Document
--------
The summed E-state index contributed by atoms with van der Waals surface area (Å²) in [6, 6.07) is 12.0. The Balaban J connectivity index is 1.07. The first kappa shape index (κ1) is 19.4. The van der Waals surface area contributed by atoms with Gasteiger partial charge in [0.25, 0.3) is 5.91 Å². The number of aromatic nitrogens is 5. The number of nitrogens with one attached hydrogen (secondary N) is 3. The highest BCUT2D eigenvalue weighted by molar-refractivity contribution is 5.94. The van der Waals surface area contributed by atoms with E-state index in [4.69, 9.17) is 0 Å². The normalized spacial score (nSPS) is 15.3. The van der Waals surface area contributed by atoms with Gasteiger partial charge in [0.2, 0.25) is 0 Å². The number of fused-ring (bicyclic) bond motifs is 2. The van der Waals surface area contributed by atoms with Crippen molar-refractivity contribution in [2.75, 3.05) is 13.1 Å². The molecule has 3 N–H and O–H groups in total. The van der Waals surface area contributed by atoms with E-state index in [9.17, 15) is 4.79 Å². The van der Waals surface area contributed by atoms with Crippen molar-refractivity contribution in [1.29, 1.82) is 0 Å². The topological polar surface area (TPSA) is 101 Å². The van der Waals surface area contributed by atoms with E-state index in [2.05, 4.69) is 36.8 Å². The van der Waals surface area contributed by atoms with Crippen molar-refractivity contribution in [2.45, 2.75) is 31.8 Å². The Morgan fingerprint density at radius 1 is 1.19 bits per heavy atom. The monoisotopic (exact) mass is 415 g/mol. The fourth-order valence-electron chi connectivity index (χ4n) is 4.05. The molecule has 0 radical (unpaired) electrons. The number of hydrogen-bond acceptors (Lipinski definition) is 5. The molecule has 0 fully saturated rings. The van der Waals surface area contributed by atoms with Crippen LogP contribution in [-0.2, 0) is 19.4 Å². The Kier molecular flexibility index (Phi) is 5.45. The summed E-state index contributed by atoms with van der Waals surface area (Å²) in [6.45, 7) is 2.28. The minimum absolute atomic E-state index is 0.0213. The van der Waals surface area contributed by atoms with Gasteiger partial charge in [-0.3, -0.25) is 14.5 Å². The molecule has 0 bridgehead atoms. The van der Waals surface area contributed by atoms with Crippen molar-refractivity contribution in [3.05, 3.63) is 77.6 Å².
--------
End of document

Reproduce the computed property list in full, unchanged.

The summed E-state index contributed by atoms with van der Waals surface area (Å²) in [6, 6.07) is 12.0. The Balaban J connectivity index is 1.07. The first kappa shape index (κ1) is 19.4. The van der Waals surface area contributed by atoms with Gasteiger partial charge in [0.25, 0.3) is 5.91 Å². The number of aromatic nitrogens is 5. The number of nitrogens with one attached hydrogen (secondary N) is 3. The highest BCUT2D eigenvalue weighted by molar-refractivity contribution is 5.94. The van der Waals surface area contributed by atoms with E-state index in [4.69, 9.17) is 0 Å². The normalized spacial score (nSPS) is 15.3. The van der Waals surface area contributed by atoms with Gasteiger partial charge in [0.2, 0.25) is 0 Å². The number of fused-ring (bicyclic) bond motifs is 2. The van der Waals surface area contributed by atoms with Crippen molar-refractivity contribution in [2.75, 3.05) is 13.1 Å². The molecule has 3 N–H and O–H groups in total. The van der Waals surface area contributed by atoms with E-state index in [9.17, 15) is 4.79 Å². The van der Waals surface area contributed by atoms with Crippen molar-refractivity contribution in [1.29, 1.82) is 0 Å². The topological polar surface area (TPSA) is 101 Å². The van der Waals surface area contributed by atoms with E-state index in [2.05, 4.69) is 36.8 Å². The van der Waals surface area contributed by atoms with Crippen molar-refractivity contribution in [2.45, 2.75) is 31.8 Å². The Morgan fingerprint density at radius 1 is 1.19 bits per heavy atom. The monoisotopic (exact) mass is 415 g/mol. The fourth-order valence-electron chi connectivity index (χ4n) is 4.05. The molecule has 0 radical (unpaired) electrons. The number of hydrogen-bond acceptors (Lipinski definition) is 5. The molecule has 0 fully saturated rings. The van der Waals surface area contributed by atoms with Crippen LogP contribution in [-0.2, 0) is 19.4 Å². The Kier molecular flexibility index (Phi) is 5.45. The summed E-state index contributed by atoms with van der Waals surface area (Å²) in [6.45, 7) is 2.28. The minimum absolute atomic E-state index is 0.0213. The van der Waals surface area contributed by atoms with Gasteiger partial charge in [-0.3, -0.25) is 14.5 Å². The molecule has 0 bridgehead atoms. The van der Waals surface area contributed by atoms with Crippen molar-refractivity contribution in [3.05, 3.63) is 77.6 Å².